Friday, November 3, 2017

No one should have kids, not even vegans.

A friend asked me to respond to a blogger’s argument that vegans should have kids.

The author, the mother of twins, makes the same argument that most modern somewhat progressive parents who decide to have children rely on. Because they are good people, their children will grow up to be good people. There is at least some evidence that no one can say with much certainty just how their children will turn out.

I’m going to address the arguments she expressed here:
Adoption is often suggested as the solution to overpopulation. Here’s a good breakdown of why that’s probably not true. [linked in the original] Even if adoption were a winning solution to overpopulation, is overpopulation really a problem everywhere equally? In some countries, yes, it’s most certainly an issue; in other countries, the government is offering as many incentives as it can to motivate more couples to have babies. I have two biological children, and I will not be having any more. My husband and I have simply replaced ourselves, and we’re working hard to ensure that our replacements will be kind, thoughtful, compassionate people who choose to remain vegans as adults, who will influence others to do the same, and who will probably do more than I ever have to help animals, the planet, and other humans. I think you’ll forgive me if I don’t feel too guilty about that. I think the world would be a nicer place if more vegans would do the same.
The post she points to as evidence that adoption probably doesn’t help reduce population says clearly and a couple of times that the data is extremely unclear. There isn’t much evidence to draw on. The article is interesting but far from conclusive. (The author of that article has a passel of children -- her own and adopted -- and raises goats.)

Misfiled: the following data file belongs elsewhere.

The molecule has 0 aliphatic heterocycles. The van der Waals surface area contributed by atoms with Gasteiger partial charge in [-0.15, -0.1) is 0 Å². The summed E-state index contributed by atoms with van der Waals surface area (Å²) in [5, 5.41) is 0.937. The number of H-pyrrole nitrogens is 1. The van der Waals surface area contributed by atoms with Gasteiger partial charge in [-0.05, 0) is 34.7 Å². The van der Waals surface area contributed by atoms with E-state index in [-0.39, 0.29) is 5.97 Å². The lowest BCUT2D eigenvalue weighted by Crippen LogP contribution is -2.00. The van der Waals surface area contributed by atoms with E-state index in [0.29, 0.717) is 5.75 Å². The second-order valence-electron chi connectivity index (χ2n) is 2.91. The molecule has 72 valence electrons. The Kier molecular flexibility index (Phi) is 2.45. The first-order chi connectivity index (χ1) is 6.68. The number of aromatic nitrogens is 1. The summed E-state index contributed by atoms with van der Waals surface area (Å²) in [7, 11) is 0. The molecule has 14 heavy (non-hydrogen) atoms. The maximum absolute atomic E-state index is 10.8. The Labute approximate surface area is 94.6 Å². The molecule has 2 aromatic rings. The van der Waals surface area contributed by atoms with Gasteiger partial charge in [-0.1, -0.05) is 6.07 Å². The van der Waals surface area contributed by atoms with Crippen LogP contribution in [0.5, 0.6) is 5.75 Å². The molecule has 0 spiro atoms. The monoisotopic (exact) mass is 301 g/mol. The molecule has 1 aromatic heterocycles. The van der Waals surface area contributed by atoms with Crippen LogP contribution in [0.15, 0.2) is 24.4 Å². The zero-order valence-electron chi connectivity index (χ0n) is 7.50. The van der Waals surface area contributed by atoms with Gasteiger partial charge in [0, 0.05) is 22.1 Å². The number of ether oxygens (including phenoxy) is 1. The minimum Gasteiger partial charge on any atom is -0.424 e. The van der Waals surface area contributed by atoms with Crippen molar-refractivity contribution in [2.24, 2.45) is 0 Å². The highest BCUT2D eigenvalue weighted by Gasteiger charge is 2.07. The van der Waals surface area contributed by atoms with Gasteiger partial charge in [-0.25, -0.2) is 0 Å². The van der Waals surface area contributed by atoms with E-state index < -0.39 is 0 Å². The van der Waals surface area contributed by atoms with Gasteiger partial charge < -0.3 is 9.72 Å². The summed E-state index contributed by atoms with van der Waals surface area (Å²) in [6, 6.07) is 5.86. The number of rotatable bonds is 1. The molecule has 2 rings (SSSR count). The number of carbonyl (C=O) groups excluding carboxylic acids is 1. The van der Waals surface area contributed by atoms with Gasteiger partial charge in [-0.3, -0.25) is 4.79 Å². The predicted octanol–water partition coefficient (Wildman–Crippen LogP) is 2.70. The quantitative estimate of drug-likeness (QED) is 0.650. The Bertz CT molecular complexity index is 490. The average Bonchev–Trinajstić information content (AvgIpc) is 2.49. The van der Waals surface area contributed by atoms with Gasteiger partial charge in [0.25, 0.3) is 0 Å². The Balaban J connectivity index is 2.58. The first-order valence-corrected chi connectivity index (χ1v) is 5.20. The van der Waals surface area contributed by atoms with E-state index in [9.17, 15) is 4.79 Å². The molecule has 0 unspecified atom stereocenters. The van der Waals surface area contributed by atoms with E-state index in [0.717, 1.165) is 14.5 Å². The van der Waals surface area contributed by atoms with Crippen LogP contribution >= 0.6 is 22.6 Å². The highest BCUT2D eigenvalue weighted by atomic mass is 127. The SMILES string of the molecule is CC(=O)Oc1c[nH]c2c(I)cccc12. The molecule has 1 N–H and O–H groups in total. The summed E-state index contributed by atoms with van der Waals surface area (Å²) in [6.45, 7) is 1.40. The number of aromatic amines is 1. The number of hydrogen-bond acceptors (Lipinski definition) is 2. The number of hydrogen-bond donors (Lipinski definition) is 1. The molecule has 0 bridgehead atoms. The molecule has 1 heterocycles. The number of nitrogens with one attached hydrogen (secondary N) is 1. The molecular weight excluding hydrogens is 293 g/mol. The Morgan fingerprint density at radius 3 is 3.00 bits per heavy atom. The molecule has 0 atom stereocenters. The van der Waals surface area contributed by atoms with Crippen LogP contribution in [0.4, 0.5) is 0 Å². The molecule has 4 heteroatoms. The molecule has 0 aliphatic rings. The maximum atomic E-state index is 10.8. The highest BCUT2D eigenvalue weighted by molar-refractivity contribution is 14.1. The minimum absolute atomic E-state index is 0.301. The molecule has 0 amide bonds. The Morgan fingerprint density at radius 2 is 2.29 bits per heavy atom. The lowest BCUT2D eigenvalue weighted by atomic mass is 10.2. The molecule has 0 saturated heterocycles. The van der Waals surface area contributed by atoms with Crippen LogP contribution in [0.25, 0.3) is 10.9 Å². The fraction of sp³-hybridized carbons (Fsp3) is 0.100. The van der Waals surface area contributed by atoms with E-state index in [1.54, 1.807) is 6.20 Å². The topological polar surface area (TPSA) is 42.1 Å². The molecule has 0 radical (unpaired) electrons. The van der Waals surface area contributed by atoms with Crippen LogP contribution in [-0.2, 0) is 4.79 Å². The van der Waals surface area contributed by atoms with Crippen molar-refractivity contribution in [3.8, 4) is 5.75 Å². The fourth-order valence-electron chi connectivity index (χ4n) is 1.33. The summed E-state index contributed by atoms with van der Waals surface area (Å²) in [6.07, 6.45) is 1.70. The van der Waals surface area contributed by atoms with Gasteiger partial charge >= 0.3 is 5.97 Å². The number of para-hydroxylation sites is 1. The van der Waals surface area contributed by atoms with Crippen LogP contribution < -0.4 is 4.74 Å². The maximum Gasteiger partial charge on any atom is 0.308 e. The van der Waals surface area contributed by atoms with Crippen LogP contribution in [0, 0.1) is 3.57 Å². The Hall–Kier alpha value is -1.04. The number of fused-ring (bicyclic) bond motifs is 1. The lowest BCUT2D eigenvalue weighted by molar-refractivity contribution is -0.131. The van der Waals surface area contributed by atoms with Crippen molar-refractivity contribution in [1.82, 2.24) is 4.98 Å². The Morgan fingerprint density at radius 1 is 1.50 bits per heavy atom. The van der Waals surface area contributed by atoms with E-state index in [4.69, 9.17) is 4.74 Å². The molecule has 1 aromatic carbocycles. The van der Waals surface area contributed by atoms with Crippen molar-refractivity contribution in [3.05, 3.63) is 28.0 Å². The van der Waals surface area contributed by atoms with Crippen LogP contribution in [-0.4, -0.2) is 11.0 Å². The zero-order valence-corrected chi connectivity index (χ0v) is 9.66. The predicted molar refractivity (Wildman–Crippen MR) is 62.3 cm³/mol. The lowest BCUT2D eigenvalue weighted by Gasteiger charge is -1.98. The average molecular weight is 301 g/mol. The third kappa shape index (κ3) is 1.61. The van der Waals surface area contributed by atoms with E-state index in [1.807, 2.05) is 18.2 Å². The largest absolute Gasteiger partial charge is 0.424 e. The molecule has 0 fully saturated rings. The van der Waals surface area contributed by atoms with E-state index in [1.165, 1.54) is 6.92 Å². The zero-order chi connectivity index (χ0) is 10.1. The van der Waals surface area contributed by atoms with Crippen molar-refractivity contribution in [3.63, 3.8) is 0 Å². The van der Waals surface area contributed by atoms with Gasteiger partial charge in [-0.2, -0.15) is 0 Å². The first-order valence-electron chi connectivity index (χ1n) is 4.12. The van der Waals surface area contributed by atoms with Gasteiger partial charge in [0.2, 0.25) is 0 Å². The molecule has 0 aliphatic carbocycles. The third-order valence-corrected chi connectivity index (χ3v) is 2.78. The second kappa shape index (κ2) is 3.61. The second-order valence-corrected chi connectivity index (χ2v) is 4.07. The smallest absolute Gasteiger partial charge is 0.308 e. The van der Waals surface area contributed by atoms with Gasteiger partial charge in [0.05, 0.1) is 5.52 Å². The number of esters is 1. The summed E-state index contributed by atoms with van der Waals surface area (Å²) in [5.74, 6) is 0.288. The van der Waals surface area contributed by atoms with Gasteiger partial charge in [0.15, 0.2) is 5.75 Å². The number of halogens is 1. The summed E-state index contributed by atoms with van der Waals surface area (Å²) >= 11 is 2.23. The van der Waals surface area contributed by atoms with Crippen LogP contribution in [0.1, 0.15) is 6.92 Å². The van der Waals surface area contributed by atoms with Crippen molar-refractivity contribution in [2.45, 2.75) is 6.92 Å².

In any case, adoption would help with the overpopulation problem if the people adopting would have had children if they hadn’t adopted. It isn’t adoption that reduces population growth, it is not having children that reduces it.

She asks, “... is overpopulation really a problem everywhere equally?” and then answers her question: “In some countries, yes, it’s most certainly an issue; in other countries, the government is offering as many incentives as it can to motivate more couples to have babies.”

But overpopulation is a problem everywhere. Equally. The rainforests in Indonesia are not being destroyed because of overpopulation in Indonesia. Polar bears and penguins are not starving to death because of overpopulation at the poles. Corals are not dying because of too many sailors. Life on earth is interconnected; the population of humans worldwide has created an unsustainable demand for the space and other resources other animals need in order to survive, let alone flourish.

The current U.S, government denies that climate change is caused by us; pointing to governments’ policies as evidence that a problem does not exist is an unwise appeal to authority.

The hope that one’s children will be better people and amount to more than oneself is probably natural and maybe even universal. All sorts of justifications are available to people who decide to have children. None of them are part of the solution to the harm we are causing. Humans are killing the other beings who live here. Fewer humans means less harm. No one should have kids, not even vegans.

Finally, though the best thing we can do for the planet’s other inhabitants is to not have children, once someone is born, a baby, a calf, a kitten, a chick, we have an absolute obligation to treat them as we want to be treated. Once they are here, they count and have rights.

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